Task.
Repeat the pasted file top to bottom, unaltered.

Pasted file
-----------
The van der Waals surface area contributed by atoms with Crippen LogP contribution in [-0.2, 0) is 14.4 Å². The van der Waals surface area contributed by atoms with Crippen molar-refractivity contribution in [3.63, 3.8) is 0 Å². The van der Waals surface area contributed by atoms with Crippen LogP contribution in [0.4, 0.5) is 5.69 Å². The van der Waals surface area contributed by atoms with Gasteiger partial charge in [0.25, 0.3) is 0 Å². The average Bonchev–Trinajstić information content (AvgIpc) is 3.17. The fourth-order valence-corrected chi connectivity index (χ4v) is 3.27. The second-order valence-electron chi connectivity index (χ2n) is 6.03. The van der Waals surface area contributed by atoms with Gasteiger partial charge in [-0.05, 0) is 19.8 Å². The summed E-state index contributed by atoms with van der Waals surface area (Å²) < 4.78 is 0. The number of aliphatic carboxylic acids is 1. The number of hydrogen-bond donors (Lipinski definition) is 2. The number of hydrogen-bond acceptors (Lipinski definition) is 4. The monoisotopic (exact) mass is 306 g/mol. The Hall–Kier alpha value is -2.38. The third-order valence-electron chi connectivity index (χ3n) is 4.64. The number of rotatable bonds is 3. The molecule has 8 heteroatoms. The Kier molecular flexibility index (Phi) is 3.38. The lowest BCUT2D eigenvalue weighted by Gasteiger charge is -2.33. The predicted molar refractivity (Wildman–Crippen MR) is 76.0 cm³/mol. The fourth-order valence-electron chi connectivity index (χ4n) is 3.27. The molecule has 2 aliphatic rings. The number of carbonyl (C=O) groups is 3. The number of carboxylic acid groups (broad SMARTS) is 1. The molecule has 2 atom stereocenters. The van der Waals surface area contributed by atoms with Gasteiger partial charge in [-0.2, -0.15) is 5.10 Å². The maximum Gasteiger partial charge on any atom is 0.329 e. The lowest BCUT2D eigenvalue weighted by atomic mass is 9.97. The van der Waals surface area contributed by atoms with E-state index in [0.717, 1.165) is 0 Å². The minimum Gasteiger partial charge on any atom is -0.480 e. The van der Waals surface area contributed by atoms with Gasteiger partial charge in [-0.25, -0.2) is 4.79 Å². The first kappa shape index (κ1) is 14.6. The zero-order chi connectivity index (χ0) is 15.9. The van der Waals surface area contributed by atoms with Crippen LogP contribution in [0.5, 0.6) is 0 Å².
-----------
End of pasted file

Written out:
The van der Waals surface area contributed by atoms with Crippen LogP contribution in [-0.2, 0) is 14.4 Å². The van der Waals surface area contributed by atoms with Crippen molar-refractivity contribution in [3.63, 3.8) is 0 Å². The van der Waals surface area contributed by atoms with Crippen LogP contribution in [0.4, 0.5) is 5.69 Å². The van der Waals surface area contributed by atoms with Gasteiger partial charge in [0.25, 0.3) is 0 Å². The average Bonchev–Trinajstić information content (AvgIpc) is 3.17. The fourth-order valence-corrected chi connectivity index (χ4v) is 3.27. The second-order valence-electron chi connectivity index (χ2n) is 6.03. The van der Waals surface area contributed by atoms with Gasteiger partial charge in [-0.05, 0) is 19.8 Å². The summed E-state index contributed by atoms with van der Waals surface area (Å²) < 4.78 is 0. The number of aliphatic carboxylic acids is 1. The number of hydrogen-bond donors (Lipinski definition) is 2. The number of hydrogen-bond acceptors (Lipinski definition) is 4. The monoisotopic (exact) mass is 306 g/mol. The Hall–Kier alpha value is -2.38. The third-order valence-electron chi connectivity index (χ3n) is 4.64. The number of rotatable bonds is 3. The molecule has 8 heteroatoms. The Kier molecular flexibility index (Phi) is 3.38. The lowest BCUT2D eigenvalue weighted by Gasteiger charge is -2.33. The predicted molar refractivity (Wildman–Crippen MR) is 76.0 cm³/mol. The fourth-order valence-electron chi connectivity index (χ4n) is 3.27. The molecule has 2 aliphatic rings. The number of carbonyl (C=O) groups is 3. The number of carboxylic acid groups (broad SMARTS) is 1. The molecule has 2 atom stereocenters. The van der Waals surface area contributed by atoms with Gasteiger partial charge in [-0.2, -0.15) is 5.10 Å². The maximum Gasteiger partial charge on any atom is 0.329 e. The lowest BCUT2D eigenvalue weighted by atomic mass is 9.97. The van der Waals surface area contributed by atoms with E-state index in [0.717, 1.165) is 0 Å². The minimum Gasteiger partial charge on any atom is -0.480 e. The van der Waals surface area contributed by atoms with Gasteiger partial charge in [-0.25, -0.2) is 4.79 Å². The first kappa shape index (κ1) is 14.6. The zero-order chi connectivity index (χ0) is 15.9. The van der Waals surface area contributed by atoms with Crippen LogP contribution in [0.5, 0.6) is 0 Å².